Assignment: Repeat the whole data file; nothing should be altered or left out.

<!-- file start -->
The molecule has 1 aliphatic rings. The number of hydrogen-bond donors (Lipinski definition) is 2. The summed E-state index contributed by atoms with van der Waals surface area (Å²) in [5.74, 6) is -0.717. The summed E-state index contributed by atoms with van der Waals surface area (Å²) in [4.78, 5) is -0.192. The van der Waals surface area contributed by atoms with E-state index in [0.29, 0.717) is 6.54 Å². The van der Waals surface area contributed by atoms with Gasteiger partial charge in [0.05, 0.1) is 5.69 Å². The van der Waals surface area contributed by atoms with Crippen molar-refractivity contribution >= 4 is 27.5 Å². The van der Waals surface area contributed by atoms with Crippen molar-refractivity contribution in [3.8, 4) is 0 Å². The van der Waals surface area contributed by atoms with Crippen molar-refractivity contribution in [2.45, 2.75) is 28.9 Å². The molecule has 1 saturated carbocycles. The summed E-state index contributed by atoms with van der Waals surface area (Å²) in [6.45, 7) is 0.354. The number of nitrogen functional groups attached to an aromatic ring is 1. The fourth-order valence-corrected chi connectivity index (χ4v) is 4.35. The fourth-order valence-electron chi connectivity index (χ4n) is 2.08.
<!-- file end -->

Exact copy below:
The molecule has 1 aliphatic rings. The number of hydrogen-bond donors (Lipinski definition) is 2. The summed E-state index contributed by atoms with van der Waals surface area (Å²) in [5.74, 6) is -0.717. The summed E-state index contributed by atoms with van der Waals surface area (Å²) in [4.78, 5) is -0.192. The van der Waals surface area contributed by atoms with E-state index in [0.29, 0.717) is 6.54 Å². The van der Waals surface area contributed by atoms with Gasteiger partial charge in [0.05, 0.1) is 5.69 Å². The van der Waals surface area contributed by atoms with Crippen molar-refractivity contribution >= 4 is 27.5 Å². The van der Waals surface area contributed by atoms with Crippen molar-refractivity contribution in [3.8, 4) is 0 Å². The van der Waals surface area contributed by atoms with Crippen molar-refractivity contribution in [2.45, 2.75) is 28.9 Å². The molecule has 1 saturated carbocycles. The summed E-state index contributed by atoms with van der Waals surface area (Å²) in [6.45, 7) is 0.354. The number of nitrogen functional groups attached to an aromatic ring is 1. The fourth-order valence-corrected chi connectivity index (χ4v) is 4.35. The fourth-order valence-electron chi connectivity index (χ4n) is 2.08.